Gig economy workers have certain expectations when it comes to payments and disbursements, whether they are homeshare hosts who rely on reservation income or rideshare drivers who collectively make millions of trips per day. The 3.9 million Uber drivers around the world are accustomed to instant disbursement options that can pay out wages within minutes, while Airbnb resolved its payment processes to fit the needs of international home renters and hosts.
Freelancers are earning more than $1.4 trillion in income in the U.S. alone, and this economy is rapidly expanding around the globe. There are certain sectors that are still behind the times when it comes to serving this growing labor force, however. Traditional insurance providers have yet to update their paper-based methods and thus underserve the gig workers who need them.
Freelance professionals who are accustomed to quick and easy disbursement experiences expect the insurance industry to offer similar services, but they are often disappointed, according to Tim Attia, CEO and co-founder of gig economy insurance provider Slice Labs. Traditional home and auto insurance claims can take 15 to 30 days to reach claimants, which is unacceptable for workers who are used to simple click-and-pay in-app experiences.
In a recent interview with PYMNTS, Attia said Slice has automated its claims experience to bring more speed and convenience to the payout process.
“On the claims side, if it’s a smaller-value claim, those are handled within … hours to days, depending on [additional factors],” he said. Attia also noted that 80 percent of the company’s claims are currently settled within a three-day period.
Slice offers insurance policies for rideshare, homeshare and cyber professionals, allowing users to purchase coverage on demand and cover specific home reservations or driving shifts. Automating this process can provide more benefits to consumers within the on-demand world, and companies like Slice are innovating their payments processes to meet those needs at scale.
Disbursements in the On-demand World
Slice relies on its website, mobile apps and technologies like artificial intelligence (AI) to more quickly disburse claims, Attia said. All claims for rideshare, homeshare or cyber insurance policies first begin with a chatbot, although rideshare customers can also start them through the mobile app. All users are also given the option to begin filing through more traditional methods, like phone calls.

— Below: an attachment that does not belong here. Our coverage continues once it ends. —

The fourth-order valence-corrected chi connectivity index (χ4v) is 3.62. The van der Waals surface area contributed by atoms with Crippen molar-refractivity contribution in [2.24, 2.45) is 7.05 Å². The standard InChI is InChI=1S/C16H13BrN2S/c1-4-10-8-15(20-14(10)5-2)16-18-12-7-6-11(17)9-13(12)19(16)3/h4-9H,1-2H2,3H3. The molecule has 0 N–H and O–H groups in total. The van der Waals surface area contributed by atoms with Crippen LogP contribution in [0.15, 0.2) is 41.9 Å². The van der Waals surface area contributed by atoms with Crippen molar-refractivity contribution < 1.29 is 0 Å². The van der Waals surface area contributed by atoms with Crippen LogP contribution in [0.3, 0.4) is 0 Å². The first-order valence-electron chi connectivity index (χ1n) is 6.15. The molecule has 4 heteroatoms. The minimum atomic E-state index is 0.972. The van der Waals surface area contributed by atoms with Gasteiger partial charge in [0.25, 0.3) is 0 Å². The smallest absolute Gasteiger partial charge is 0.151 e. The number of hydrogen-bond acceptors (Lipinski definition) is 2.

The platform’s ultimate goal is to offer insurance and claims processes that are as on-demand as the gig economy itself, which is why Slice’s approach differs from those of traditional insurers. Users can sign up and pay for policies only when necessary, and they do not have to pay monthly fees to remain active. The company is moving that experience into the claims side, too.
“We allow [customers] to pay when they’re earning money,” Attia said. “Then, the other side of it is, if we are going to auto-settle a small property claim, we obviously want the money to show up in their bank accounts, let’s call it, instantly. I think that’s one of the biggest shifts, … that we don’t have a billing system. We have a payments system, and I think that a lot of traditional insurers are still thinking billing systems.”
Slice is looking to further innovate its claims experience to boost speed, especially as instant payments become the norm in the gig economy. The company’s claims are still paid out via checks, despite the automation it has tied into the process, but it is currently “evaluating options” to enable instant reimbursements. Attia said Slice is also examining how tools like artificial AI and machine learning (ML) could better fit into the payout system, including using such technologies to detect fraud.
International Disbursement Challenges
Speed is not the only challenge insurers must confront when it comes to gig economy claims and disbursements. Freelancers also operate internationally, meaning providers must be able to accommodate a global workforce.
“In our world, we have to bring in money and pay out money,” Attica said. “If you look at Airbnb … it’s across a large geography. Putting aside insurance regulation on collecting and paying out premiums, it’s a challenge to try to look for a solution that would cover that many jurisdictions. That’s one of the areas we’re working to try and solve. How can we handle things like payments across a large geography?”
Responding to the payment needs of such a large and diverse workforce may not be easy, but it is necessary. Gig workers are beginning to expect all payments to be both instant and convenient, and their preferences are rubbing off on the rest of the world. It is up to disbursements providers to keep pace.